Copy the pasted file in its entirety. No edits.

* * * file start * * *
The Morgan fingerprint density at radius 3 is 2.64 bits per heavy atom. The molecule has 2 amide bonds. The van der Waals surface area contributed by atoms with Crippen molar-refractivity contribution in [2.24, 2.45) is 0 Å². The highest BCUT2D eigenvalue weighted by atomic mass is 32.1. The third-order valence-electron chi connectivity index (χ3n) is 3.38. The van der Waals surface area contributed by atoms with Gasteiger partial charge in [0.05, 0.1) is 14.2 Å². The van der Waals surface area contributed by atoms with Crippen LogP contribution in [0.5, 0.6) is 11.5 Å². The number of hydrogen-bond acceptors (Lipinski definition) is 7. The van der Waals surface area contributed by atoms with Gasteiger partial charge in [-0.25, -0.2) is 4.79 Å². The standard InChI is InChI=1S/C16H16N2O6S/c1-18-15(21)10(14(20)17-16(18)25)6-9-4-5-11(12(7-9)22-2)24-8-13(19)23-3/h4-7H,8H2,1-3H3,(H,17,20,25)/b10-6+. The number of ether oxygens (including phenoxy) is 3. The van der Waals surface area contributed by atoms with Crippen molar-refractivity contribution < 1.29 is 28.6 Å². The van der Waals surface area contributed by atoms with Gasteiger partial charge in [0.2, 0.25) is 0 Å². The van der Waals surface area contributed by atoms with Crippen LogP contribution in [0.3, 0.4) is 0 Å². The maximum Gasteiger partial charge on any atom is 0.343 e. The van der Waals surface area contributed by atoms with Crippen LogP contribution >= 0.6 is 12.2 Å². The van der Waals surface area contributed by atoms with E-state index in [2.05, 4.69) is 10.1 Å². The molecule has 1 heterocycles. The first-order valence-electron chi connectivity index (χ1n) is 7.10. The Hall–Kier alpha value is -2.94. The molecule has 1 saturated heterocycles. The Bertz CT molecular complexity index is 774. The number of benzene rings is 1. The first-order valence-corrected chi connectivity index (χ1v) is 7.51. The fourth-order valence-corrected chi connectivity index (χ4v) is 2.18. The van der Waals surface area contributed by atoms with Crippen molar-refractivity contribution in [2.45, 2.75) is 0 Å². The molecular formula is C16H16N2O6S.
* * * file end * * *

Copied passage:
The Morgan fingerprint density at radius 3 is 2.64 bits per heavy atom. The molecule has 2 amide bonds. The van der Waals surface area contributed by atoms with Crippen molar-refractivity contribution in [2.24, 2.45) is 0 Å². The highest BCUT2D eigenvalue weighted by atomic mass is 32.1. The third-order valence-electron chi connectivity index (χ3n) is 3.38. The van der Waals surface area contributed by atoms with Gasteiger partial charge in [0.05, 0.1) is 14.2 Å². The van der Waals surface area contributed by atoms with Crippen LogP contribution in [0.5, 0.6) is 11.5 Å². The number of hydrogen-bond acceptors (Lipinski definition) is 7. The van der Waals surface area contributed by atoms with Gasteiger partial charge in [-0.25, -0.2) is 4.79 Å². The standard InChI is InChI=1S/C16H16N2O6S/c1-18-15(21)10(14(20)17-16(18)25)6-9-4-5-11(12(7-9)22-2)24-8-13(19)23-3/h4-7H,8H2,1-3H3,(H,17,20,25)/b10-6+. The number of ether oxygens (including phenoxy) is 3. The van der Waals surface area contributed by atoms with Crippen molar-refractivity contribution < 1.29 is 28.6 Å². The van der Waals surface area contributed by atoms with Gasteiger partial charge in [0.2, 0.25) is 0 Å². The van der Waals surface area contributed by atoms with Crippen LogP contribution in [0.3, 0.4) is 0 Å². The maximum Gasteiger partial charge on any atom is 0.343 e. The van der Waals surface area contributed by atoms with Crippen LogP contribution >= 0.6 is 12.2 Å². The van der Waals surface area contributed by atoms with E-state index in [2.05, 4.69) is 10.1 Å². The molecule has 1 heterocycles. The first-order valence-electron chi connectivity index (χ1n) is 7.10. The Hall–Kier alpha value is -2.94. The molecule has 1 saturated heterocycles. The Bertz CT molecular complexity index is 774. The number of benzene rings is 1. The first-order valence-corrected chi connectivity index (χ1v) is 7.51. The fourth-order valence-corrected chi connectivity index (χ4v) is 2.18. The van der Waals surface area contributed by atoms with Crippen molar-refractivity contribution in [2.45, 2.75) is 0 Å². The molecular formula is C16H16N2O6S.